As described herein, selective coupling of adjacent storage capacitors can increase the beta ratio of a memory location, albeit typically at a reduction in memory size. Increases in beta ratio may be used to improve device reliability or to enhance certain performance characteristics. The techniques of selective coupling of adjacent storage capacitors may also be used for defect isolation as described earlier.

The selective coupling may be dynamic or user-definable, i.e., coupling adjacent storage capacitors during a first period in response to a control signal in a first state, and electrically isolating them during a second period in response to the control signal in a second state. The selective coupling may be static, i.e., the selective isolation device may be permanently latched in the activated state. Such static selective coupling may involve techniques such as connecting the gate of the selective isolation device to a control potential through a programmable anti-fuse.

It will be understood that the above description of a dynamic random access memory (DRAM) is not a complete description of all the elements and features of a DRAM. The various embodiments of the invention are equally applicable to any size and type of memory circuit and is not intended to be limited to the DRAM described above. As examples, the DRAM could be a synchronous DRAM commonly referred to as SGRAM (Synchronous Graphics Random Access Memory), SDRAM (Synchronous Dynamic Random Access Memory), SDRAM II, and DDR SDRAM (Double Data Rate SDRAM), as well as Synchlink or Rambus DRAMs. Furthermore, the various embodiments of the invention can be utilized in integrated circuit devices other than a DRAM, where adjacent semiconductor devices of the same type, such as adjacent capacitors, are separated by an interposing selective isolation device.

As recognized by those skilled in the art, memory devices of the type described herein are generally fabricated as an integrated circuit containing a variety of semiconductor devices. The integrated circuit is supported by a substrate. Integrated circuits are typically repeated multiple times on each substrate. The substrate is further processed to separate the integrated circuits into dies as is well known in the art.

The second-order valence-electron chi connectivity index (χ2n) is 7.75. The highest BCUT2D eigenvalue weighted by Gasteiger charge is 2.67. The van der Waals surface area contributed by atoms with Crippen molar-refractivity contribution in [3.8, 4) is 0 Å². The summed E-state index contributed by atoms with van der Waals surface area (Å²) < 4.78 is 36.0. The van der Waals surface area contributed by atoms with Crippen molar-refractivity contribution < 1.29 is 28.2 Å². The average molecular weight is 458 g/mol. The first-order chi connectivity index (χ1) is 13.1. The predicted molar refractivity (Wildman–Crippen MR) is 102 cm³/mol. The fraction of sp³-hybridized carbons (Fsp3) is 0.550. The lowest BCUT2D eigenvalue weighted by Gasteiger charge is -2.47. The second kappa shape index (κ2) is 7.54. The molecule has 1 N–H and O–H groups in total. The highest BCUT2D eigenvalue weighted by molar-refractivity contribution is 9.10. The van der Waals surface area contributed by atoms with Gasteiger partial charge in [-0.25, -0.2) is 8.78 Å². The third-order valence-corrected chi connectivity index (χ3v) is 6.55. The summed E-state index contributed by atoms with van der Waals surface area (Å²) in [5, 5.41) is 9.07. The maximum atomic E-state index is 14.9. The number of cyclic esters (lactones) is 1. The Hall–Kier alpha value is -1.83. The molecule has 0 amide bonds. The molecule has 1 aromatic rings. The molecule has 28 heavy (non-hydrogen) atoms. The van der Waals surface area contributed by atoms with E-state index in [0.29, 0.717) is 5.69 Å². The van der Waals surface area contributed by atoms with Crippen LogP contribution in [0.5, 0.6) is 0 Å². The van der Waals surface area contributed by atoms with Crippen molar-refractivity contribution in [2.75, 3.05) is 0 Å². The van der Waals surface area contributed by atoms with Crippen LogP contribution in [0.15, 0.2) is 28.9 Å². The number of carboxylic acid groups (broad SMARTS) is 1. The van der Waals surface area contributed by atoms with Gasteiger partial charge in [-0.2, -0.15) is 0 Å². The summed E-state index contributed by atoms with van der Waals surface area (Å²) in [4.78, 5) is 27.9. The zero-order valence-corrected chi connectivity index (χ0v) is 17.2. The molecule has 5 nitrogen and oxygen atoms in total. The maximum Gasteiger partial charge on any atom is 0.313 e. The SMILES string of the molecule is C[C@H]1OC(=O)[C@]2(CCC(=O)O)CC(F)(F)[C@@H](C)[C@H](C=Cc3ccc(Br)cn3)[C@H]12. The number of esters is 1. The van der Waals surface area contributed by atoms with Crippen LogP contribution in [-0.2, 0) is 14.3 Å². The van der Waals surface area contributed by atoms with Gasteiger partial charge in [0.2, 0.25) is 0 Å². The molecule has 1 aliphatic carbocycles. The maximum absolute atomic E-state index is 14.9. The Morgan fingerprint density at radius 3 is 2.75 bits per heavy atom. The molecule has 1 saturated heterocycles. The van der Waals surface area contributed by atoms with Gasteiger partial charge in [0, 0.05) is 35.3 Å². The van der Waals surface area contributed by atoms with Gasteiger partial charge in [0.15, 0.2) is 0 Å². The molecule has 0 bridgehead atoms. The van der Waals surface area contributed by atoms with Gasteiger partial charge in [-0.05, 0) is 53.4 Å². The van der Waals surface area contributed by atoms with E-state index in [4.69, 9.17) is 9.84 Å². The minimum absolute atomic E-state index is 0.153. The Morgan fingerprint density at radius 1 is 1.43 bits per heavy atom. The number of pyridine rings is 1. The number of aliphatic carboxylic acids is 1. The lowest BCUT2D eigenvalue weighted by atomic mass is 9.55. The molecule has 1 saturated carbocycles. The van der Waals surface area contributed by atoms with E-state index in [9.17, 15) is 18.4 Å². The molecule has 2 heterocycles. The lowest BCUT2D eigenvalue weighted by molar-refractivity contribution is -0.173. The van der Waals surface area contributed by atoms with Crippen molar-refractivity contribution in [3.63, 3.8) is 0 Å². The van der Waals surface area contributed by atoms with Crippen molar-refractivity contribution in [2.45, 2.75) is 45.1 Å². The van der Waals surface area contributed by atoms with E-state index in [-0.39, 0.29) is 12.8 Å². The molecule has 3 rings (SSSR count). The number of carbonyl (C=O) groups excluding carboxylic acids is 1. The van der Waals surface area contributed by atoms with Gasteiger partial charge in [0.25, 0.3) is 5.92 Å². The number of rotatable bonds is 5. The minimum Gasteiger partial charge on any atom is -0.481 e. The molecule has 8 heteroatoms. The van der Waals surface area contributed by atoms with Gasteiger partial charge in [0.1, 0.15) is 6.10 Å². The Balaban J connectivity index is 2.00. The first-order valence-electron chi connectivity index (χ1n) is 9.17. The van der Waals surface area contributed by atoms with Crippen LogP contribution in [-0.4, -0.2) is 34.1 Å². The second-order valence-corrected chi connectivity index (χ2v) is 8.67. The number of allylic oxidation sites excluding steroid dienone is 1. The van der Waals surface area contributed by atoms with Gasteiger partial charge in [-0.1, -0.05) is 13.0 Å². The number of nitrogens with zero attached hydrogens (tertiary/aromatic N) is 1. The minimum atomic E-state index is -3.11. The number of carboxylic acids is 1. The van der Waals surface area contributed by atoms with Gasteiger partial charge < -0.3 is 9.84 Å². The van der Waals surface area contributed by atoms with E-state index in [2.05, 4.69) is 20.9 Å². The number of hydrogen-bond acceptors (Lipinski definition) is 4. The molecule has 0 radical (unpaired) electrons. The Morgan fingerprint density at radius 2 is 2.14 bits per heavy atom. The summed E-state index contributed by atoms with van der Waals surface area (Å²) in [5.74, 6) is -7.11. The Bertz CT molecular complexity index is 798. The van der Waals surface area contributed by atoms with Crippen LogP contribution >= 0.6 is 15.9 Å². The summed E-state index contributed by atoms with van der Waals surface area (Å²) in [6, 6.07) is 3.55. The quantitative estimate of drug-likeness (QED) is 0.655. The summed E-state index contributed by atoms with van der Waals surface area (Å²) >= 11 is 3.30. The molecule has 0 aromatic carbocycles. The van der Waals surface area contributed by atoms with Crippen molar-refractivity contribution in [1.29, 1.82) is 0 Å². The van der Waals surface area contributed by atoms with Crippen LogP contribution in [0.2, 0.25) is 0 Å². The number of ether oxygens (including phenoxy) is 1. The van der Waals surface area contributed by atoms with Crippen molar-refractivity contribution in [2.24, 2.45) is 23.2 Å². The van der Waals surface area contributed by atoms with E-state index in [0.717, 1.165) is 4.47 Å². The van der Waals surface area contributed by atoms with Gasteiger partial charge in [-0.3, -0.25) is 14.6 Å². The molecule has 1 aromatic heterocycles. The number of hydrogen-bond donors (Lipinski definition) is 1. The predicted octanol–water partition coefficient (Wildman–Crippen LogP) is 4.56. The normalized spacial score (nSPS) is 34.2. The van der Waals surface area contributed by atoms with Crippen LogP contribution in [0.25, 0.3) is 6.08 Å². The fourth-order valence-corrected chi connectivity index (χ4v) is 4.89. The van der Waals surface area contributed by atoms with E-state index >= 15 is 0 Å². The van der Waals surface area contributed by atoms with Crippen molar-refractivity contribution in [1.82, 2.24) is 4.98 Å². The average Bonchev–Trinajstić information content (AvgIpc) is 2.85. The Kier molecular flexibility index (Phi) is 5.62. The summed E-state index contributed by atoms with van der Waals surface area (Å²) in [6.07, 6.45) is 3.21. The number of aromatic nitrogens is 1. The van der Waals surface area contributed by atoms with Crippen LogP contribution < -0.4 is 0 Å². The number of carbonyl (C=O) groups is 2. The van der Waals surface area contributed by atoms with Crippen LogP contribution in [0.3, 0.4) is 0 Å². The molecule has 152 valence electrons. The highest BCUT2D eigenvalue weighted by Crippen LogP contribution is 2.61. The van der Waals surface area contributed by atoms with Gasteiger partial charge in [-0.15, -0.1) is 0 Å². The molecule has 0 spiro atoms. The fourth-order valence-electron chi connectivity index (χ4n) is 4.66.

Semiconductor Dies

With reference to FIG. 7, in one embodiment, a semiconductor die 710 is produced from a silicon wafer 700. A die is an individual pattern, typically rectangular, on a substrate that contains circuitry, or integrated circuit devices, to perform a specific function. For one embodiment, the integrated circuit devices of the die 710 contain at least one memory device adapted for selective coupling of adjacent storage capacitors. For another embodiment, the at least one integrated circuit device of die 710 contains adjacent semiconductor devices of the same type, such as adjacent capacitors, separated by an interposing selective isolation device. A semiconductor wafer will typically contain a repeated pattern of such dies containing the same functionality. Die 710 may further contain additional circuitry to extend to such complex devices as a monolithic processor with multiple functionality. Die 710 is typically packaged in a protective casing (not shown) with leads extending therefrom (not shown) providing access to the circuitry of the die for unilateral or bilateral communication and control.